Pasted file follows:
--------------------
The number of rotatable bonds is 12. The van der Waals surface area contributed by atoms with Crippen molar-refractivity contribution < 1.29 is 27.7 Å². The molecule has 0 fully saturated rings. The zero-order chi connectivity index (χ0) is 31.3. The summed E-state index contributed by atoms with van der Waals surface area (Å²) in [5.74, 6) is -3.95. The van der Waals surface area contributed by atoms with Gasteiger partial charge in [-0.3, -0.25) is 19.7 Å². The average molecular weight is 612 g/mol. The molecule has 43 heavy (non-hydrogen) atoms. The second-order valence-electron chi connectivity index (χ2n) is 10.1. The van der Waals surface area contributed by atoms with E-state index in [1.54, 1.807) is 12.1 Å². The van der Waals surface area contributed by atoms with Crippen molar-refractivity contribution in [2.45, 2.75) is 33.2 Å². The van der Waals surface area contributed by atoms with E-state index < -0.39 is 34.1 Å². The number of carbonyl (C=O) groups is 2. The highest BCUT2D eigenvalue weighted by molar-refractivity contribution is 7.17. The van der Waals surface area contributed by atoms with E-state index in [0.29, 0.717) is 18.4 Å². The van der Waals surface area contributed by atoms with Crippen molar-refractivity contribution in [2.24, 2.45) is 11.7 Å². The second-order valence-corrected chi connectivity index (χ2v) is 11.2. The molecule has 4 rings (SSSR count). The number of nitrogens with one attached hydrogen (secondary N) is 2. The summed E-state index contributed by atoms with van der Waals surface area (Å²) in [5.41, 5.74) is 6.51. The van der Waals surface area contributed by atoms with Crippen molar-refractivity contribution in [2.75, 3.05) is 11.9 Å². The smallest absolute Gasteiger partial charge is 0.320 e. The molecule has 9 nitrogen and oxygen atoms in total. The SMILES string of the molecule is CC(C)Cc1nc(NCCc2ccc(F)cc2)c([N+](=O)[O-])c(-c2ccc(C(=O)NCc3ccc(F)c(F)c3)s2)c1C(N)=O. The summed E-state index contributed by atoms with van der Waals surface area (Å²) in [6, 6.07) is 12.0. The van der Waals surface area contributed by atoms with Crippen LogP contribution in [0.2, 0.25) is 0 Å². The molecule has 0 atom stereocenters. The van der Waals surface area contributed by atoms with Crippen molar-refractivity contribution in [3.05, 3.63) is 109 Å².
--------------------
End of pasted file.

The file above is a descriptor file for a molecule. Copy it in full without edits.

The number of rotatable bonds is 12. The van der Waals surface area contributed by atoms with Crippen molar-refractivity contribution < 1.29 is 27.7 Å². The molecule has 0 fully saturated rings. The zero-order chi connectivity index (χ0) is 31.3. The summed E-state index contributed by atoms with van der Waals surface area (Å²) in [5.74, 6) is -3.95. The van der Waals surface area contributed by atoms with Gasteiger partial charge in [-0.3, -0.25) is 19.7 Å². The average molecular weight is 612 g/mol. The molecule has 43 heavy (non-hydrogen) atoms. The second-order valence-electron chi connectivity index (χ2n) is 10.1. The van der Waals surface area contributed by atoms with E-state index in [1.54, 1.807) is 12.1 Å². The van der Waals surface area contributed by atoms with Crippen molar-refractivity contribution in [2.45, 2.75) is 33.2 Å². The van der Waals surface area contributed by atoms with E-state index < -0.39 is 34.1 Å². The number of carbonyl (C=O) groups is 2. The highest BCUT2D eigenvalue weighted by molar-refractivity contribution is 7.17. The van der Waals surface area contributed by atoms with E-state index in [0.29, 0.717) is 18.4 Å². The van der Waals surface area contributed by atoms with Crippen molar-refractivity contribution in [2.24, 2.45) is 11.7 Å². The second-order valence-corrected chi connectivity index (χ2v) is 11.2. The molecule has 4 rings (SSSR count). The number of nitrogens with one attached hydrogen (secondary N) is 2. The summed E-state index contributed by atoms with van der Waals surface area (Å²) in [5.41, 5.74) is 6.51. The van der Waals surface area contributed by atoms with Crippen molar-refractivity contribution in [2.75, 3.05) is 11.9 Å². The smallest absolute Gasteiger partial charge is 0.320 e. The molecule has 9 nitrogen and oxygen atoms in total. The SMILES string of the molecule is CC(C)Cc1nc(NCCc2ccc(F)cc2)c([N+](=O)[O-])c(-c2ccc(C(=O)NCc3ccc(F)c(F)c3)s2)c1C(N)=O. The summed E-state index contributed by atoms with van der Waals surface area (Å²) in [6, 6.07) is 12.0. The van der Waals surface area contributed by atoms with Crippen LogP contribution in [0.2, 0.25) is 0 Å². The molecule has 0 atom stereocenters. The van der Waals surface area contributed by atoms with Crippen molar-refractivity contribution in [3.05, 3.63) is 109 Å².